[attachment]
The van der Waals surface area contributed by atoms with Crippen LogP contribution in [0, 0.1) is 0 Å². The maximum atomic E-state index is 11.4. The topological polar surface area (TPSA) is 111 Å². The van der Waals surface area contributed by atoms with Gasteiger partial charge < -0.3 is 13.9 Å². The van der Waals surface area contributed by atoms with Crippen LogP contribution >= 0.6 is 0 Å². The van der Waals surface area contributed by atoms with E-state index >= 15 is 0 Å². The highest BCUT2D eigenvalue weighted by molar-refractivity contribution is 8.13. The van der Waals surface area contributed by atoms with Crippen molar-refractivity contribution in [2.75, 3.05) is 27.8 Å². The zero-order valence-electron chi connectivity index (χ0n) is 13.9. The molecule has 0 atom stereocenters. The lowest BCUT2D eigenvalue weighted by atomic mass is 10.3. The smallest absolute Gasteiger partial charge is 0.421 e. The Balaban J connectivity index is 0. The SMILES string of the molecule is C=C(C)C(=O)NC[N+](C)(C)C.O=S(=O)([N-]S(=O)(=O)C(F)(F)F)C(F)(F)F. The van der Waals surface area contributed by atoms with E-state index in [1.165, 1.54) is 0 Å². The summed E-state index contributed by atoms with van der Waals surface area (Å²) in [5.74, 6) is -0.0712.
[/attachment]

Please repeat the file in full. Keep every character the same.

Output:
The van der Waals surface area contributed by atoms with Crippen LogP contribution in [0, 0.1) is 0 Å². The maximum atomic E-state index is 11.4. The topological polar surface area (TPSA) is 111 Å². The van der Waals surface area contributed by atoms with Gasteiger partial charge < -0.3 is 13.9 Å². The van der Waals surface area contributed by atoms with Crippen LogP contribution >= 0.6 is 0 Å². The van der Waals surface area contributed by atoms with E-state index >= 15 is 0 Å². The highest BCUT2D eigenvalue weighted by molar-refractivity contribution is 8.13. The van der Waals surface area contributed by atoms with Crippen molar-refractivity contribution in [2.75, 3.05) is 27.8 Å². The zero-order valence-electron chi connectivity index (χ0n) is 13.9. The molecule has 0 atom stereocenters. The lowest BCUT2D eigenvalue weighted by atomic mass is 10.3. The smallest absolute Gasteiger partial charge is 0.421 e. The Balaban J connectivity index is 0. The SMILES string of the molecule is C=C(C)C(=O)NC[N+](C)(C)C.O=S(=O)([N-]S(=O)(=O)C(F)(F)F)C(F)(F)F. The van der Waals surface area contributed by atoms with E-state index in [1.165, 1.54) is 0 Å². The summed E-state index contributed by atoms with van der Waals surface area (Å²) in [5.74, 6) is -0.0712.